– a sensitive screening test (e.g. ELISA or IFA). All samples judged to be reactive or equivocal in the screening test should then be confirmed by

– a Western blot for antibodies to specific B. burgdorferi antigens. The Western blot should only be used in succession with an ELISA or IFA test. Detailed interpretive criteria for Western blots differ between Europe and the USA, to take into account differences in the geographic distribution of the infecting genospecies.

These serological criteria are used for the laboratory diagnosis of Lyme borreliosis by the HPA Lyme Borreliosis Specialist Diagnostic Service at the HPA South-East Regional Laboratory, Southampton.” (1)

The evidence continues to mount that Chronic Lyme Disease (CLD) exists and must be addressed by the medical community if solutions are to be found. (2) Thirty-four percent of a “population-based, retrospective cohort study in Massachusetts” were found to have arthritis or recurrent arthralgias, neurocognitive impairment, and neuropathy or myelopathy, a mean of 6 years after treatment for Lyme Disease (LD) (3). Sixty-two percent of “a cohort of 215 consecutively treated LD patients in Westchester County” were found to have arthralgias, arthritis, and cardiac or neurologic involvement with or without fatigue a mean of 3.2 years after treatment (4).

According to Cameron (2), “There is no objective way to rule out an active infection. Lab tests that can be very helpful in confirming a clinical diagnosis of Lyme Disease (such as the ELISA and Western blot tests) are not useful in determining whether the infection has been adequately treated.

Common LD symptoms such as Bell’s palsy, erythema migrans rash, meningitis, arthritis, or heart block, which are included in the current surveillance definitions, can be useful in “ruling in” Lyme Disease, but the absence or disappearance of these symptoms cannot “rule out” an ongoing infection. A population-based, retrospective cohort study of individuals with a history of LD revealed that they were significantly more likely to have joint pain, memory impairment, and poor functional status due to pain than persons without a history of LD, even though there were no signs of objective findings on physical examination or neurocognitive testing (5).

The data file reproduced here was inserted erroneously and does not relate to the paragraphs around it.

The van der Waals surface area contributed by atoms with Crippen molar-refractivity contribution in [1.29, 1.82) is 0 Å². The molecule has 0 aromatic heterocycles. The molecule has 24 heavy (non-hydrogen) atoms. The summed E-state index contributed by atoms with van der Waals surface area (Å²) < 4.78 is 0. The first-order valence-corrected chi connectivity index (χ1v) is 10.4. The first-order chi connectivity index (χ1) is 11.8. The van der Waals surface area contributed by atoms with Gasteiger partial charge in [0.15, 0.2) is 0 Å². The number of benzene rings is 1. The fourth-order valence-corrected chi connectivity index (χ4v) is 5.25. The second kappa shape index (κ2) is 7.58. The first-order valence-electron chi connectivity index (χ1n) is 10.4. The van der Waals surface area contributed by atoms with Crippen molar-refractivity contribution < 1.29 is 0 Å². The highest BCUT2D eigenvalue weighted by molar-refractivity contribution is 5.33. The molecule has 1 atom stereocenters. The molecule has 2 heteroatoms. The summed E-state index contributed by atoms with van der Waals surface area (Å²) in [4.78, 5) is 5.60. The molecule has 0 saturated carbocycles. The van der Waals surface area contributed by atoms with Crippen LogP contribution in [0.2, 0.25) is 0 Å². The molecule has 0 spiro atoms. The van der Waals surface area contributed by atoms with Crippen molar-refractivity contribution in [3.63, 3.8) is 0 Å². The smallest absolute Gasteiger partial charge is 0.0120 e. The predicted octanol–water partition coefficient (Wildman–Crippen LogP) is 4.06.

Two recent mouse studies revealed that spirochetes persist despite antibiotic therapy and that standard diagnostic tests are not able to detect their presence (6, 7). In sum, there are no clinical or laboratory markers that identify the eradication of the pathogen.

1. “Unorthodox and Unvalidated Laboratory Tests in the Diagnosis of Lyme Borreliosis and in Relation to Medically Unexplained Symptom”, Duerden, B.I., UK Health Protection Agency Official Report on Lyme Disease

2. Proof That Chronic Lyme Disease Exists, Daniel J. Cameron, Department of Medicine, Northern Westchester Hospital, Mt. Kisco, NY 10549, USA, Received 11 December 2009; Accepted 26 March 2010

3. N. A. Shadick, C. B. Phillips, E. L. Logigian, et al., “The long-term clinical outcomes of Lyme Disease. A population-based retrospective cohort study,” Annals of Internal Medicine, vol. 121, no. 8, pp. 560–567, 1994.

4. E. S. Asch, D. I. Bujak, M. Weiss, M. G. E. Peterson, and A. Weinstein, “Lyme Disease: an infectious and postinfectious syndrome,” Journal of Rheumatology, vol. 21, no. 3, pp. 454–461, 1994.

5. N. A. Shadick, C. B. Phillips, O. Sangha, et al., “Musculoskeletal and neurologic outcomes in patients with previously treated Lyme Disease,” Annals of Internal Medicine, vol. 131, no. 12, pp. 919–926, 1999.

6. E. Hodzic, S. Feng, K. Holden, K. J. Freet, and S. W. Barthold, “Persistence of Borrelia burgdorferi following antibiotic treatment in mice,” Antimicrobial Agents and Chemotherapy, vol. 52, no. 5, pp. 1728–1736, 2008. View at Publisher • View at Google Scholar • View at PubMed

7. H. Yrjänäinen, J. Hytönen, K.-O. Söderström, J. Oksi, K. Hartiala, and M. K. Viljanen, “Persistent joint swelling and borrelia-specific antibodies in Borrelia garinii-infected mice after eradication of vegetative spirochetes with antibiotic treatment,” Microbes and Infection, vol. 8, no. 8, pp. 2044–2051, 2006. View at Publisher • View at Google Scholar • View at PubMed

A huge thank you to my friend and mentor Dr. Kevin Conners for providing the content of this article.

Dr. Jin Sung is a chiropractic physician who helps his patients both neurologically and metabolically to solve complex health issues. He can be reached at 978-688-6999. Or visit his website at www.DrJinSung.com.